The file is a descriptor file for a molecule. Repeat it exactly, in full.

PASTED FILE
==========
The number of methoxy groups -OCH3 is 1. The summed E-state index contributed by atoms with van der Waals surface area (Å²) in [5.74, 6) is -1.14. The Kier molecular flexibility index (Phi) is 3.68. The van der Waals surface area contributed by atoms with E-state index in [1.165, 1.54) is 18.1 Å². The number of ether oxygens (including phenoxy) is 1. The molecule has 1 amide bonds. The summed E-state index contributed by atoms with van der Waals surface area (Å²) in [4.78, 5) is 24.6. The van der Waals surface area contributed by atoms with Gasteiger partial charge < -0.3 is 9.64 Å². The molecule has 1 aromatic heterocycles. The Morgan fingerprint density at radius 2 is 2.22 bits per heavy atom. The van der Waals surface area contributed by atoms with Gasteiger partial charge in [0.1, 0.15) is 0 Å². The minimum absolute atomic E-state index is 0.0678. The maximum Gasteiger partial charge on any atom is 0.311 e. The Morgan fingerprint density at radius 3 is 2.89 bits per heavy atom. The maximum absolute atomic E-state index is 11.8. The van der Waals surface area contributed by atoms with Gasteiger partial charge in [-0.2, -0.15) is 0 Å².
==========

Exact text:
The number of methoxy groups -OCH3 is 1. The summed E-state index contributed by atoms with van der Waals surface area (Å²) in [5.74, 6) is -1.14. The Kier molecular flexibility index (Phi) is 3.68. The van der Waals surface area contributed by atoms with E-state index in [1.165, 1.54) is 18.1 Å². The number of ether oxygens (including phenoxy) is 1. The molecule has 1 amide bonds. The summed E-state index contributed by atoms with van der Waals surface area (Å²) in [4.78, 5) is 24.6. The van der Waals surface area contributed by atoms with Gasteiger partial charge < -0.3 is 9.64 Å². The molecule has 1 aromatic heterocycles. The Morgan fingerprint density at radius 2 is 2.22 bits per heavy atom. The van der Waals surface area contributed by atoms with Gasteiger partial charge in [0.1, 0.15) is 0 Å². The minimum absolute atomic E-state index is 0.0678. The maximum Gasteiger partial charge on any atom is 0.311 e. The Morgan fingerprint density at radius 3 is 2.89 bits per heavy atom. The maximum absolute atomic E-state index is 11.8. The van der Waals surface area contributed by atoms with Gasteiger partial charge in [-0.2, -0.15) is 0 Å².